Of note, in comparison to the HERA trial, which failed to show a DFS improvement by increasing anti-HER2 treatment duration from 1 to 2 years, the ExteNET study enrolled patients with lower incidence of lymph node involvement (24 vs 32%, respectively) and administered more commonly trastuzumab with concurrent chemotherapy (62 vs 0%, respectively) and more frequently the combination of anthracyclines and taxanes as adjuvant chemotherapy (68 vs 26%, respectively). It is noteworthy also the presence of 4.5 months between the end of trastuzumab and the initiation of neratinib in the ExteNET trial, while this delay was not present in the HERA trial for trastuzumab initiation after chemotherapy (89 days). The authors attributed the positive results of the ExteNET trial to the oncogenic addiction of HER2-positive tumors to the HER2 pathway with the recurrence of breast cancer being secondary to an acquired resistance to trastuzumab that can lead to a possible re-activation of the HER2 pathway after continuous inhibition. Adding neratinib would overcome this resistance especially in the absence of cross-resistance with trastuzumab. Interestingly, a prespecified subgroup analysis of iDFS according to hormone receptor status showed that neratinib provided greater benefit to patients with hormone receptor-positive breast cancer (HR 0.51; 95% CI 0.33–0.77; P=0.0013) than to those with hormone receptor-negative tumors (HR 0.93; 95% CI 0.6–1.43; P=0.74; P for interaction =0.054). Longer follow-up data from the study are awaited to better understand the potential role of neratinib in this setting.
In terms of toxicity, diarrhea is the most important side effect observed with the administration of neratinib (in the ExteNET trial, 55 and 40% of patients developed grade 1–2 and grade 3–4 diarrhea, respectively).64 To overcome this issue, intensive loperamide prophylaxis during the first month of treatment has been shown to effectively reduce the occurrence of diarrhea and improves the overall tolerability to the drug.65 An open-label Phase II study is currently assessing the incidence and severity of diarrhea when routine use of intensive loperamide prophylaxis is administered during the first month of neratinib therapy (NCT02400476).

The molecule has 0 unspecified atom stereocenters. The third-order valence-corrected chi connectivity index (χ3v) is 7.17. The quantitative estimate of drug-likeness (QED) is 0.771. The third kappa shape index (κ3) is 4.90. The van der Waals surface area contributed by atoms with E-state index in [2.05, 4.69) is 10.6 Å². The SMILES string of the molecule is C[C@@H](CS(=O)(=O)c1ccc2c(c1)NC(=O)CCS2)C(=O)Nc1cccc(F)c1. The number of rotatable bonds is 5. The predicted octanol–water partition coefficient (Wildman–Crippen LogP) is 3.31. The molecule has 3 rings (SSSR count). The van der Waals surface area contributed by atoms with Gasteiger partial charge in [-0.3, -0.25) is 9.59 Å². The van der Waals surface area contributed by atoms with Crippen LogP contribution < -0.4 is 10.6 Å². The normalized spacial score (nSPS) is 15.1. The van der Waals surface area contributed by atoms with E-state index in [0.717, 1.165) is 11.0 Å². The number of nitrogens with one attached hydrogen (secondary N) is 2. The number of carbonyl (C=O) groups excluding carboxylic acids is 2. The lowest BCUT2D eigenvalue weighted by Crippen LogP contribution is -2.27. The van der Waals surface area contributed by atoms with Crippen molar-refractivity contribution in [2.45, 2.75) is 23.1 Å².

The I-SPY 2 TRIAL (Investigator of Serial Studies to Predict Your Therapeutic Response through Imaging and Molecular Analysis 2) is a Phase II “platform” trial with a backbone of standard therapy to which multiple experimental compounds can be added and compared with a common control regimen.66 Patients with stage II–III breast cancer were included in the study with the only exception of women with hormone receptor-positive and low-risk tumors as assessed by the 70-gene assay. For the purpose of randomization, eligible patients were categorized into eight different subtypes according to HER2 status, hormone receptor status, and genomic risk score. All patients received a neoadjuvant treatment with 12 cycles of weekly paclitaxel in the control group or in combination with one of the several experimental agents. Before surgery, all patients in all treatment arms received four cycles of doxorubicin and cyclophosphamide. The assignment to the experimental group was performed through an adaptive randomization procedure. With this approach, new patients entering the trial are more likely to be randomized to receive the compound that showed to be active for their specific tumor subtype. At the same time, this type of trial design allows a more rapid selection of promising regimens to be then developed in Phase III trials.66